Bob Florence is one of those rare musicians who is so multi-talented
that he is impossible to pigeonhole. Florence has garnered national
and international acclaim as a jazz composer, arranger, band
leader, keyboardist, accompanist and educator. He has lent his
formidable writing and playing skills to such diverse artists
as Count Basie, Stan Kenton, Sarah Vaughan, Ray Charles, Louis
Bellson, Quincy Jones and the Tonight Show Orchestra. He has
received an incredible 14 Grammy Nominations and two Emmy Awards.
His powerhouse big band, The Bob Florence Limited Edition, has
recorded extensively, and has appeared at the Playboy and Monterey
Jazz Festivals as well as at other jazz venues across the country.
He also has traveled to Europe to serve as guest conductor with
such esteemed ensembles as the BBC Jazz Band, the Frankfurt HR
Big Band and others.
Florence began his lifelong study of music before he was even
four years old. His parents noticed a fascination for music in
Bob and referred him to a local teacher, who soon discovered
that he had perfect pitch and a prodigious talent for the piano.
He gave his first classical recital at age seven and performed
classical works extensively throughout his formative years. As
a teenager Florence became mesmerized by the sounds of Duke Ellington,
Count Basie and Woody Herman. By age 19, he abandoned his classical
studies in order to devote his time to playing shows, accompanying
singers, and jamming with jazz groups.
It was during this period that Florence began to develop his
arsenal of composing and arranging skills. He recalls, "At
L.A. City College, a friend suggested that we both write a couple
of charts, get some players together, and meet at the Musician's
Union to play them. This trial and error method turned out to
be a wonderful way to learn how to write." In the crucible
of the workshop setting, his skills flourished, and he soon began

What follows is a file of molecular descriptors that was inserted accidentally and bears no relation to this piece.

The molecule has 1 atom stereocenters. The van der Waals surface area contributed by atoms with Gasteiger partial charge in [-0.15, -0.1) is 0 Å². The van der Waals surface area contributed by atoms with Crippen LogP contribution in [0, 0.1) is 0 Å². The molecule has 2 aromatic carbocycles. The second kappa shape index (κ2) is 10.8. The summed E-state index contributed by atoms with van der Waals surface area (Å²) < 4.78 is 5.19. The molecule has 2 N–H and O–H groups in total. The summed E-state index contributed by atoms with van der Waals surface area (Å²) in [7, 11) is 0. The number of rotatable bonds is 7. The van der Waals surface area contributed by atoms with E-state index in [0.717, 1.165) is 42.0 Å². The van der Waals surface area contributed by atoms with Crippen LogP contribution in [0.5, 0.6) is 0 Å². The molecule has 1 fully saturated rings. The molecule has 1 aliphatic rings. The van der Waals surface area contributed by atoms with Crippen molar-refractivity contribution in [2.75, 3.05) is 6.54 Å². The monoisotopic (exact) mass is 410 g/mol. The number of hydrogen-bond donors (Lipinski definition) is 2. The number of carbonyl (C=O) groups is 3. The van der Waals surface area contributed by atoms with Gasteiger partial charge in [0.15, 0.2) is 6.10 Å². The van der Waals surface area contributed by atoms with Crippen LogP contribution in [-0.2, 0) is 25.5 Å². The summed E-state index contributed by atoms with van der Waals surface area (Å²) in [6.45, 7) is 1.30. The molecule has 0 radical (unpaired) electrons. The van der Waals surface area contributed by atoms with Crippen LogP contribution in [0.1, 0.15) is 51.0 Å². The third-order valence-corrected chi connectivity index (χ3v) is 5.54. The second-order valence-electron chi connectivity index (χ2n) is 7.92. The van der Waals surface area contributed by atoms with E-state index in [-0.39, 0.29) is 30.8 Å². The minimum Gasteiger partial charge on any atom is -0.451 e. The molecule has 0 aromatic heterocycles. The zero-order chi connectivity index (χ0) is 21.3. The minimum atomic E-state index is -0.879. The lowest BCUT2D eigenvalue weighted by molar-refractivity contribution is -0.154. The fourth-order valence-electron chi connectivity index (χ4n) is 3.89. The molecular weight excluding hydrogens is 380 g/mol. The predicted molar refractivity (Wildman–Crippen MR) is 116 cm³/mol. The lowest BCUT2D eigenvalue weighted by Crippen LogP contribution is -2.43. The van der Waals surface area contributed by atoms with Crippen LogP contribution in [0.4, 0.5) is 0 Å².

to attract the attention of established band leaders.
Florence got his first break in 1959, when he arranged two
numbers for a Harry James recording. This led to associations
with Louis Bellson and Si Zentner, the latter being notable for
Florence's famous arrangement of "Up a Lazy River,"
which was a huge national hit. That same year, Florence recorded
Name Band 1959, his first of 16 big band albums as a leader.
He followed that with his Grammy-nominated Here and Now and never
looked back, earning a reputation as a writer with a unique style
and a knack for thick yet uncluttered voicings. This talent also
made him a favorite arranger and accompanist of many fine vocalists,
including Julie Andrews and Vikki Carr.
In addition to his many other talents, Florence is a highly
respected jazz educator. He often serves as clinician, adjudicator
or guest instructor in college settings, bringing full circle
the worlds that were opened to him during his days at L.A. City
College. He is a warmly engaging man who approaches the act of
making music with great humanity and humor. In this way, Bob
Florence is inseparable from his music.
Serendipity 18, The Bob Florence Limited Edition's
fourth CD for MAMA Records, vividly illustrates the mastery of
orchestration and arranging which has afforded Florence the worldwide
respect he currently enjoys. "I'm getting inspiration all
the time from different sources," he says, adding "I'm
giving equal consideration to rhythm, color, melody and harmony."
This aesthetic shines on his latest outing: from the bat-out-of-hell
opening of the title track and Florence's deft arrangement of
Stanley Turrentine's "Sugar," to the light-footed elegance
of "Tres Palabras" and the playful, quick turns of
"Bimbosity." As one of the premiere bandleaders of
his age, Bob Florence and his orchestra, the Limited Edition,
show no signs of slowing down or taking the easy way out.